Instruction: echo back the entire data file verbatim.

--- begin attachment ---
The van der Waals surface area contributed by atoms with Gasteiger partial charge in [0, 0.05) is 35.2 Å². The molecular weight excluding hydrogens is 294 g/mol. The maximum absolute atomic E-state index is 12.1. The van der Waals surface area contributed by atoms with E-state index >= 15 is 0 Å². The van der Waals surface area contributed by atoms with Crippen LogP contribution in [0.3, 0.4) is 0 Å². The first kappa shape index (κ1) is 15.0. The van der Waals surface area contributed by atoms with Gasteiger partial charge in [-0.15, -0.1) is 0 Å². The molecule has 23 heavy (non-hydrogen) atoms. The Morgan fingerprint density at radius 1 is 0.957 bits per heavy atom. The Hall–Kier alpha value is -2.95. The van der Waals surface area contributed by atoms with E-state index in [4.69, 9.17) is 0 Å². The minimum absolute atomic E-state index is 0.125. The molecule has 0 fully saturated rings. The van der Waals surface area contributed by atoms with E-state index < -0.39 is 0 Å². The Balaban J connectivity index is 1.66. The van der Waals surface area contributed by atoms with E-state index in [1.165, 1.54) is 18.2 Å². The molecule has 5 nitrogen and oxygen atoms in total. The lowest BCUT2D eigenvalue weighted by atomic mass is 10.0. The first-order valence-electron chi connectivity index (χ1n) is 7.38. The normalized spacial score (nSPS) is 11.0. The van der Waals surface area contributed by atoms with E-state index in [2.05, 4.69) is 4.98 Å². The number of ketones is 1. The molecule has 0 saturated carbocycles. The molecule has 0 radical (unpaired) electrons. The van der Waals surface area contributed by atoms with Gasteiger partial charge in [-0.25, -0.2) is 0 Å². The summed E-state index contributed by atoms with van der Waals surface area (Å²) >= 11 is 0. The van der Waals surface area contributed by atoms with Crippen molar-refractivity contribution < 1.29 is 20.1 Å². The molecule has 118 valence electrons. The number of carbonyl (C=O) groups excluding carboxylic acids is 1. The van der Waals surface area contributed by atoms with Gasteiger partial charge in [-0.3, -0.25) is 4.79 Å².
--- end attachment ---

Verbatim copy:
The van der Waals surface area contributed by atoms with Gasteiger partial charge in [0, 0.05) is 35.2 Å². The molecular weight excluding hydrogens is 294 g/mol. The maximum absolute atomic E-state index is 12.1. The van der Waals surface area contributed by atoms with E-state index >= 15 is 0 Å². The van der Waals surface area contributed by atoms with Crippen LogP contribution in [0.3, 0.4) is 0 Å². The first kappa shape index (κ1) is 15.0. The van der Waals surface area contributed by atoms with Gasteiger partial charge in [-0.15, -0.1) is 0 Å². The molecule has 23 heavy (non-hydrogen) atoms. The Morgan fingerprint density at radius 1 is 0.957 bits per heavy atom. The Hall–Kier alpha value is -2.95. The van der Waals surface area contributed by atoms with E-state index in [4.69, 9.17) is 0 Å². The minimum absolute atomic E-state index is 0.125. The molecule has 0 fully saturated rings. The van der Waals surface area contributed by atoms with E-state index < -0.39 is 0 Å². The Balaban J connectivity index is 1.66. The van der Waals surface area contributed by atoms with E-state index in [1.165, 1.54) is 18.2 Å². The molecule has 5 nitrogen and oxygen atoms in total. The lowest BCUT2D eigenvalue weighted by atomic mass is 10.0. The first-order valence-electron chi connectivity index (χ1n) is 7.38. The normalized spacial score (nSPS) is 11.0. The van der Waals surface area contributed by atoms with E-state index in [2.05, 4.69) is 4.98 Å². The number of ketones is 1. The molecule has 0 saturated carbocycles. The molecule has 0 radical (unpaired) electrons. The van der Waals surface area contributed by atoms with Gasteiger partial charge in [-0.25, -0.2) is 0 Å². The summed E-state index contributed by atoms with van der Waals surface area (Å²) >= 11 is 0. The van der Waals surface area contributed by atoms with Crippen molar-refractivity contribution < 1.29 is 20.1 Å². The molecule has 118 valence electrons. The number of carbonyl (C=O) groups excluding carboxylic acids is 1. The van der Waals surface area contributed by atoms with Gasteiger partial charge in [-0.3, -0.25) is 4.79 Å².